The consequences of the Lewellen murder continue to plague the Preston sisters. Polly braves an ice storm to recover the bag of gold sovereigns she dropped from the airship and falls into the hands of desperate fugitives. Molly the factory girl is taken to the country estate of her employer Mr. Allenby, who is showing more than gentlemanly interest, and Dolly the wagtail follows with her lusty client Pascal Baudelaire in tow.
Why are the mysterious and threatening Agents of the Queen, Miss Clayton and Miss Cressy, snooping about? When the Jamieson twins show up out of the blue to proposition Molly, the green-eyed monster threatens Pascal’s equilibrium.
Mayhem follows the sisters as they seek to disentangle themselves from the mystery and gain their freedom from the dangerous streets of London. Their future depends on the money, but will Polly accept that gold doesn’t always come in the shape of coins?
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Polly's Gold (Sisters Three 2)
All rights reserved.
Copyright ©2023 Mikala Ash
The lighted windows of Gravesend lay far behind me. Ahead the ice storm had transformed the marshes into a dark frozen wasteland.
I too had been transformed. That realisation diverted me from the pain of frozen limbs, and the despair that threatened to unhinge me.
Who was I before?
Just a few days ago I’d been a daughter, a sister, mistress of the Golden Bell pub, and known throughout London’s East End as the Bell Gang leader’s moll, “Queen of the Bells,” or less generously: Bill’s cunt.
Who had I become?
I’m still a daughter and sister, but events over the last few days, much like an unexpected storm from the North sweeping all before it, have altered my state in the world and within myself too. Bill had been brutally murdered, and I was alone, with no protection in the savage world of the docklands. By avenging Bill’s murder, I’d become a killer, a vicious one at that. Since departing the pub without a word, I was probably mistress of the Golden Bell no longer, and the new leader of the gang, Isiah Spike, a nasty weasel-faced sod if ever there was one, wouldn’t countenance my absence, and would punish me for it, if he ever got the chance. Lastly by trudging through this freezing wilderness, I’d turned treasure hunter.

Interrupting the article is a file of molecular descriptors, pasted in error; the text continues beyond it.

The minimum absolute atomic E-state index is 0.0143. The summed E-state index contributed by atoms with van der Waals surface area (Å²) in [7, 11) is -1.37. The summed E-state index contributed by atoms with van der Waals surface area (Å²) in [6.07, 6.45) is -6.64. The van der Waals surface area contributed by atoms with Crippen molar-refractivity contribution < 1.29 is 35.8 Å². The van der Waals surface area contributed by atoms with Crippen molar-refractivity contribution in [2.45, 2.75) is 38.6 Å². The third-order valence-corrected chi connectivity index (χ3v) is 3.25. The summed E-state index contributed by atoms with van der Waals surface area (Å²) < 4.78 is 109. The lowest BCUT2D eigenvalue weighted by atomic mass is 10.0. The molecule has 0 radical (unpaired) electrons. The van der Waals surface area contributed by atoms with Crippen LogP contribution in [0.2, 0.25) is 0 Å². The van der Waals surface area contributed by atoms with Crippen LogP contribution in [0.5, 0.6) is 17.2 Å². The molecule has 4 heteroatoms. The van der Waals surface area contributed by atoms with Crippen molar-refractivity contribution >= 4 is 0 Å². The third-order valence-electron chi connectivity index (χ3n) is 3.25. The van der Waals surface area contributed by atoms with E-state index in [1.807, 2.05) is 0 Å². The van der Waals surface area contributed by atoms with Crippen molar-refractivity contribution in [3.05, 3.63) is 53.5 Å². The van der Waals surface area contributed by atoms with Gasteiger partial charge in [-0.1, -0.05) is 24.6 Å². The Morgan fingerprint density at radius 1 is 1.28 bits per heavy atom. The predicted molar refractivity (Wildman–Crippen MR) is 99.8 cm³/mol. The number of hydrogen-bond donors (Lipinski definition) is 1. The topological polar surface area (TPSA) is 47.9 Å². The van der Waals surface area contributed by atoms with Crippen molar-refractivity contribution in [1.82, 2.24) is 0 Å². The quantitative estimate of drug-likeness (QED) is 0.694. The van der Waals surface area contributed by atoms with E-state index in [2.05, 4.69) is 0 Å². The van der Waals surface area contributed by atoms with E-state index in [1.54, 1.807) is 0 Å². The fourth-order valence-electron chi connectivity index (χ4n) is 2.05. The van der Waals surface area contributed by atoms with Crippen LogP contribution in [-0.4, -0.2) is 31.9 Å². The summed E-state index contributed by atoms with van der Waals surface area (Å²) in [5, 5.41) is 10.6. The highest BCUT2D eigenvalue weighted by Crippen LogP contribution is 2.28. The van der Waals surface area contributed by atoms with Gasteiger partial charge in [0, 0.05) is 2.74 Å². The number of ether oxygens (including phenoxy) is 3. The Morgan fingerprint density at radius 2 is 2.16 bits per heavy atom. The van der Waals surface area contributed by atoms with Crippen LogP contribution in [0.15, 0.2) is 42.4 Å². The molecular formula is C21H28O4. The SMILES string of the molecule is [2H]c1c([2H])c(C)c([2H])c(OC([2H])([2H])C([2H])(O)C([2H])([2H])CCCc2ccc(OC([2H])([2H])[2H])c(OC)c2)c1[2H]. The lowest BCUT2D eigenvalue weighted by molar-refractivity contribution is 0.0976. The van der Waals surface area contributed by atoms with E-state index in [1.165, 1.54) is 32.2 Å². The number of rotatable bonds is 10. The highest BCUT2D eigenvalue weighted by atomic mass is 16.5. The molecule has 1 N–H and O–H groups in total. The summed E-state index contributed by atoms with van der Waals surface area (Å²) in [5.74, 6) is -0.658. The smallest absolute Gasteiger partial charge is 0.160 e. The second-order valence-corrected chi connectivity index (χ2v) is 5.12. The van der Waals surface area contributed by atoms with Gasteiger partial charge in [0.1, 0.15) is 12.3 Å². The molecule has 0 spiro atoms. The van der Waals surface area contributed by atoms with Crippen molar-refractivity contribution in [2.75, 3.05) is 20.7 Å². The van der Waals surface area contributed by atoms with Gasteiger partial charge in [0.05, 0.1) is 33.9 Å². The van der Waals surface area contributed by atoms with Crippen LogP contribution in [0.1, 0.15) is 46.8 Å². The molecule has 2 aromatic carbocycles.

Thanks to the late hour, and the driving sleet, the road out of Gravesend was deserted. I’d been plodding along this forsaken stretch for a full half hour after being deposited by a tiler’s dray at the end of Norfolk Road. The wind howled, the icy rain pattered on my oilskin hood, and the cold air rasped my throat. My nose was blocked and aching in the cold. Except for my frozen face, Bill’s coat, hood and cape kept my body dry, if not warm. Inside Bill’s wet and now ruined boots, my feet were like numb blocks of wood. My complete costume, even down to the silk drawers, were Bill’s. I’d decided a man would attract less attention than a woman here on the southern reaches of the Thames and had dressed accordingly.
The image of Bill’s mutilated body flooded my eyes with freezing tears. He’d only been dead a few days, murdered and defiled by a fiend in human form, a madman named James Polk. Bill, my lover and protector, had been the ruthless leader of the Bell Gang, and with his death my position was null and void. The pretenders to the throne had fought it out, and the mollisher of the dead king was surplus to requirements, as they already had their cunts ready to hand. My offer to continue running the pub with Hannah, the cousin of Bill’s lieutenant, also dead by the same hand, was my one chance of staying alive, at least for the next few days.
I’d taken my bloody revenge on Polk. Yet knowing Bill’s killer was dead brought me no joy, just a cold hollowness in my chest. The chapter that Bill occupied in my life had been closed so quickly, so emphatically, I’d no time to mourn, and I expected my present task would simply delay the final release of grief.
Just a few days ago, one by one, my sisters: Molly, the factory girl, Dolly the wagtail, and I, had been kidnapped by the monster and his henchman. We’d been held captive on an airship, and threatened with death to reveal a secret we did not possess. In a desperate and savage fight we’d overcome our abductors and found ourselves adrift in danger of being lost. Luckily the River Police and marines in a military airship from Shornemead Fort had rescued us before we had floated out to sea. I’d been held at Scotland Yard for a day for prolonged and incessant questioning. Inspector Astonberry knew we were lying about the real circumstances of Polk’s death, but we stayed true to our story, though it was a complete fiction. The inspector knew that Bill was up to his neck in something that had led to his slaughter and, to his obvious chagrin, he could not trip me up to discover what it was.
That was because I did not know. Bill had hidden a sack of gold sovereigns from me, and when I discovered it he wouldn’t tell me where the money had come from. That was out of character as he was usually so proud of his little schemes. I suspected this had been what got him killed. But what had he done for it, and who had paid him? Had it been a normal crime, so to speak, such as burglary, or extortion? Or had he been, as the inspector suspected, tied up in the traitorous buying of stolen secrets from the Allenby factory? I didn’t know. Polk had taken Bill’s gold, and I’d taken it back, and held it for a few minutes before making it safe, or so I hoped.
I missed Bill so. My body ached for him...